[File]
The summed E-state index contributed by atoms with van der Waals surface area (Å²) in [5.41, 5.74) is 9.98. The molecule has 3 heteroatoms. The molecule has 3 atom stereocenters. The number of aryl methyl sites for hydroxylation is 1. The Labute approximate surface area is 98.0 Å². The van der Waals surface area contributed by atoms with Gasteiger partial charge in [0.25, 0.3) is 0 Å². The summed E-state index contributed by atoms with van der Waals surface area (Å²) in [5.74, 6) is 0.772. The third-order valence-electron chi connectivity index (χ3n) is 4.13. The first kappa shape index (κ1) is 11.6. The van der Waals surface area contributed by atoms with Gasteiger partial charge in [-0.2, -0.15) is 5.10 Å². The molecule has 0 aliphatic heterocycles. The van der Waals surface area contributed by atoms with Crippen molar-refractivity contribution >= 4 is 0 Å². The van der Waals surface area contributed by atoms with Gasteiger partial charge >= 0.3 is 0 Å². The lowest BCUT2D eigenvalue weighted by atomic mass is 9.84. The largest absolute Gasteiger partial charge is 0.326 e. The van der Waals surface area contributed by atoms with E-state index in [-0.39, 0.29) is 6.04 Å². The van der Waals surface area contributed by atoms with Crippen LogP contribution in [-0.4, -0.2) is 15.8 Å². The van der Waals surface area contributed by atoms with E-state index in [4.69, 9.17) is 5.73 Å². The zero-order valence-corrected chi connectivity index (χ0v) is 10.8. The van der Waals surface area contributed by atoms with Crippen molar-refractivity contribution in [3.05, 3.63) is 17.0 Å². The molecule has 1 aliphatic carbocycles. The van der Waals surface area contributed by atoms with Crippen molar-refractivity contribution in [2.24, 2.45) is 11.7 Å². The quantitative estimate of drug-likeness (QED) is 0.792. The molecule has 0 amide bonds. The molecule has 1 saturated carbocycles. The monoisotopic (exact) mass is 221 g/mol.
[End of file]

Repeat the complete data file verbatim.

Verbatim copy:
The summed E-state index contributed by atoms with van der Waals surface area (Å²) in [5.41, 5.74) is 9.98. The molecule has 3 heteroatoms. The molecule has 3 atom stereocenters. The number of aryl methyl sites for hydroxylation is 1. The Labute approximate surface area is 98.0 Å². The van der Waals surface area contributed by atoms with Gasteiger partial charge in [0.25, 0.3) is 0 Å². The summed E-state index contributed by atoms with van der Waals surface area (Å²) in [5.74, 6) is 0.772. The third-order valence-electron chi connectivity index (χ3n) is 4.13. The first kappa shape index (κ1) is 11.6. The van der Waals surface area contributed by atoms with Gasteiger partial charge in [-0.2, -0.15) is 5.10 Å². The molecule has 0 aliphatic heterocycles. The van der Waals surface area contributed by atoms with Crippen molar-refractivity contribution >= 4 is 0 Å². The van der Waals surface area contributed by atoms with Gasteiger partial charge >= 0.3 is 0 Å². The lowest BCUT2D eigenvalue weighted by atomic mass is 9.84. The largest absolute Gasteiger partial charge is 0.326 e. The van der Waals surface area contributed by atoms with E-state index in [-0.39, 0.29) is 6.04 Å². The van der Waals surface area contributed by atoms with Crippen LogP contribution in [-0.4, -0.2) is 15.8 Å². The van der Waals surface area contributed by atoms with E-state index in [4.69, 9.17) is 5.73 Å². The zero-order valence-corrected chi connectivity index (χ0v) is 10.8. The van der Waals surface area contributed by atoms with Crippen molar-refractivity contribution in [3.05, 3.63) is 17.0 Å². The molecule has 1 aliphatic carbocycles. The van der Waals surface area contributed by atoms with Crippen molar-refractivity contribution in [2.24, 2.45) is 11.7 Å². The quantitative estimate of drug-likeness (QED) is 0.792. The molecule has 0 amide bonds. The molecule has 1 saturated carbocycles. The monoisotopic (exact) mass is 221 g/mol.